Aug 14, 2012

Mola Animal Search Puzzle

Molas are vibrant textiles traditionally produced by the Kuna women of the San Blas Islands off the Atlantic coast of Panama. Beautiful images are created by stitching together pieces of cloth and then cutting away sections of the top and middle layers to reveal fabric below.

Often mola artists are inspired by the natural world. If you look for them, you can find all kinds of critters hidden in these colorful artworks!

Look closely at the molas below, can you find . . .
- a giraffe?
     - a tapir?
          - a crab?
                - a turtle?
                     - 2 people's faces?
                           - 2 birds?
                                - 4 butterflies?
                                       - 6 fish?

The Kuna women work on each mola for 2 to 6 weeks! Lucky for you, gorgeous paper molas can be made quickly by cutting and glueing colored paper.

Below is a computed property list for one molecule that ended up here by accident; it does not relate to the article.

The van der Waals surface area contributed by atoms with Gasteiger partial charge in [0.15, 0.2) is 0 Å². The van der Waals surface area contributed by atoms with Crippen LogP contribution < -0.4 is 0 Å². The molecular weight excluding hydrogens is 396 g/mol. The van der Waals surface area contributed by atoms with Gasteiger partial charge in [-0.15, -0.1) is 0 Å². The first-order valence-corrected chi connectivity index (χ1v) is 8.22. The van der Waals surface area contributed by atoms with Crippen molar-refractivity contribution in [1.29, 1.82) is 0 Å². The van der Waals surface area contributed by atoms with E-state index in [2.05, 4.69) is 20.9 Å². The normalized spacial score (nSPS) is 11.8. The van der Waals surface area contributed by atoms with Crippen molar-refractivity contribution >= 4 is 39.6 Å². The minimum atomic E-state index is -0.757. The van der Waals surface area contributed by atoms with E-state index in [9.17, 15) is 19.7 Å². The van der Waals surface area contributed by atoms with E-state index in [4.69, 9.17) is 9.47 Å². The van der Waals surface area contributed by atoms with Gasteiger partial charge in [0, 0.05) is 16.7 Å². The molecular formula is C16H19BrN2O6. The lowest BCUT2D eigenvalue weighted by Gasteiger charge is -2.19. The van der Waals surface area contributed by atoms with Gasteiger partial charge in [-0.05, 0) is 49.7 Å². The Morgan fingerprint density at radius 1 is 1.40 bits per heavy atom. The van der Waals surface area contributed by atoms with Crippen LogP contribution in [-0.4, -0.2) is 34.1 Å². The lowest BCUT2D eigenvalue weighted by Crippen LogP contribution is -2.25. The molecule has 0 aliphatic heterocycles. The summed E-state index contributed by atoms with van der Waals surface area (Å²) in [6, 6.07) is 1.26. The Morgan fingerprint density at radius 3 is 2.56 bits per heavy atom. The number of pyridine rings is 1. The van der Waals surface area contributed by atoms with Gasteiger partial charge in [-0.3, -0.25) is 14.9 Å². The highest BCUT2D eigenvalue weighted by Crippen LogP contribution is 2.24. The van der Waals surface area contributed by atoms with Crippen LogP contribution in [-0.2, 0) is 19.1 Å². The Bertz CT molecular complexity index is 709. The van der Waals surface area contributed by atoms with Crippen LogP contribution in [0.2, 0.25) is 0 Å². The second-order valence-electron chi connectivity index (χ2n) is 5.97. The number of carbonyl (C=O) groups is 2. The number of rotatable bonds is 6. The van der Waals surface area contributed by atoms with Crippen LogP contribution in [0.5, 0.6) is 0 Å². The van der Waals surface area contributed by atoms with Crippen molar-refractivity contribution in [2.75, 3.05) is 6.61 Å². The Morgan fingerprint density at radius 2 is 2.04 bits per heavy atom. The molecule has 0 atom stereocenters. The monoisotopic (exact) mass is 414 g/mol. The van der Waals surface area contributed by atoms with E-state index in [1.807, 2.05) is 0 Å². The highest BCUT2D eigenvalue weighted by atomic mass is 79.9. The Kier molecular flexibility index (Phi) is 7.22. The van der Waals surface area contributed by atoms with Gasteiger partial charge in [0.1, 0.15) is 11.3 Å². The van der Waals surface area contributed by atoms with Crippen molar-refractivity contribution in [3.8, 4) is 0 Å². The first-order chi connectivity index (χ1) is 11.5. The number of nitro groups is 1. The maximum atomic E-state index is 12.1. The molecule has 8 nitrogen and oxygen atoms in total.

Come this Saturday to Family Adventure Day and learn how from Bemis instructors. . .  FOR FREE! 
All ages and skill levels welcomed! Free docent-led tour of the FAC galleries at 12:30 p.m.

Japanese artist Hyakkimura will also share his own distinct art form of paper cutting. The japanese "kirie" technique similarly utalizes concepts of positive and negative space. Come compare these two fascinating art forms, create your ownn art, get your face painted, and watch Hakkimura perform live kirie demonstrations (10:30a; 11:30a; 12:30p).

Family Adventure Day: My Summer Vacation
Saturday, Aug. 18 | 10 a.m. - 2 p.m. | FREE!
Bemis School of Art, 818 Pelham Place

Invite your friends on Facebook!

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